In our first visit to some CPAR projects in Brgy. Governor Jaro, Babatngon, Leyte, Assistant Regional Director for Research Director Elvira C. Torres , one of the pioneers of CPAR projects, revealed that at the start of CPAR a few years back then, a bridging fund of PhP500,000 was actually provided by the Rice Program. And cognizant of its positive impact to the farmers, the Bureau of Agricultural Research (BAR) has allocated and downloaded a total of PhP2.3Million which the Research Group used in the pursuit of these projects through conduct of trainings, provision of various farm inputs and needed interventions complemented with rapid transfer of technologies.

Today, because of their basic knowledge in food production and gardening, this group of CPAR farmers stood out from the rest of their fellow farmers. Their basic yet science-based skills in coping with a stressful crisis like what we are in now seems to have paid off.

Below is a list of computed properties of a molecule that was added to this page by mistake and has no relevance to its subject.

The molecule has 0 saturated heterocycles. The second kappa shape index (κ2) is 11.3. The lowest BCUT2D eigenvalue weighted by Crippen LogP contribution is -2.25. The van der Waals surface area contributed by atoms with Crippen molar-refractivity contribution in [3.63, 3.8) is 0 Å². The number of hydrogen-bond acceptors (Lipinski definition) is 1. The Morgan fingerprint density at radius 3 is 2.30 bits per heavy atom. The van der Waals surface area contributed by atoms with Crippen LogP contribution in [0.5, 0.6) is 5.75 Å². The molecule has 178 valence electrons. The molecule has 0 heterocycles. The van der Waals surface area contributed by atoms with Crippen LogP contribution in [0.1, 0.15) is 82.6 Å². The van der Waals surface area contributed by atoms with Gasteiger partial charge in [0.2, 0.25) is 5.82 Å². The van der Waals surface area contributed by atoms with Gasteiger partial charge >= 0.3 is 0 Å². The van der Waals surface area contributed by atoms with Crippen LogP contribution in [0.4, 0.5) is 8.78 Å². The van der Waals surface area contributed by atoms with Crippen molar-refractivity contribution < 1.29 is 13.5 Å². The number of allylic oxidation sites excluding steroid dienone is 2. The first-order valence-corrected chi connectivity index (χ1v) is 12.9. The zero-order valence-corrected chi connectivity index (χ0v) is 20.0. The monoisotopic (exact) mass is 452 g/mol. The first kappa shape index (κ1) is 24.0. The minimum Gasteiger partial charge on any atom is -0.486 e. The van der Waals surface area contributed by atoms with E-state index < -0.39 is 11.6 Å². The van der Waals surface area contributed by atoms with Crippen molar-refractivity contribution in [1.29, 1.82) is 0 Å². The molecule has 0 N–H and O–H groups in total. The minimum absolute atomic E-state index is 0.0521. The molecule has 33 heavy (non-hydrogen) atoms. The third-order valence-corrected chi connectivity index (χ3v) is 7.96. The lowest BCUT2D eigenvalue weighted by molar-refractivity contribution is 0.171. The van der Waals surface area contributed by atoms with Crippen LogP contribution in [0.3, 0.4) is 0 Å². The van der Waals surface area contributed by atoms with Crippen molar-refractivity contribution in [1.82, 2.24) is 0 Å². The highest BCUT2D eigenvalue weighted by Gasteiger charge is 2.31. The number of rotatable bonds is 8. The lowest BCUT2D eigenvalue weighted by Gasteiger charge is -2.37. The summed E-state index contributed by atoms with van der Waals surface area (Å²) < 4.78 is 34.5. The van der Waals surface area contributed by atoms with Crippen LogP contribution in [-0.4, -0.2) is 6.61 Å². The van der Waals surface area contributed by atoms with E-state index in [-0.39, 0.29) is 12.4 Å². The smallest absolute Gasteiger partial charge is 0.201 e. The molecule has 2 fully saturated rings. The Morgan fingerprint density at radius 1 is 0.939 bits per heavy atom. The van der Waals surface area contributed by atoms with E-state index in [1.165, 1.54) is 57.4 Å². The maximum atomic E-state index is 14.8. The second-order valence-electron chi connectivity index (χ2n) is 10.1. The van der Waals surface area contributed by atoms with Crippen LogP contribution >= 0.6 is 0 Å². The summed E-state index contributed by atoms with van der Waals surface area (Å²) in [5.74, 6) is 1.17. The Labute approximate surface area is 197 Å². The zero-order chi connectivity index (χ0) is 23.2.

Accordingly, there were 40 CPAR Farmers who initially qualified as project beneficiaries, all of them have availed of the initial 50 heads of ducks from the project. Some opted for native chickens which invariably provided them a daily family income.

In our previous posts, we featured the story of Farmer-Leader Jonathan Alegro, along with fellow farmers Nenita Badajos, Fe Badajos and Rodrigo Alcaraz, all from Governor Jaro.

Meanwhile, in our second documentation visit, we headed to Brgy. Silang, also in Babatngon, Leyte - the other village with other CPAR sites, to see what other farmer-proponents are doing.

Our first stop was in the modest residence of Esmeralda Villanueva and Dolores Perez where they showed us their mastery in the preparation of a Fermented Plant Juice (FPJ) concoction. This is a fermented extract of a plant's sap and chlorophyll, a rich enzyme solution full of microorganisms such as lactic acid bacteria and yeast that invigorates plants and animals. FPJ is used for crop treatments.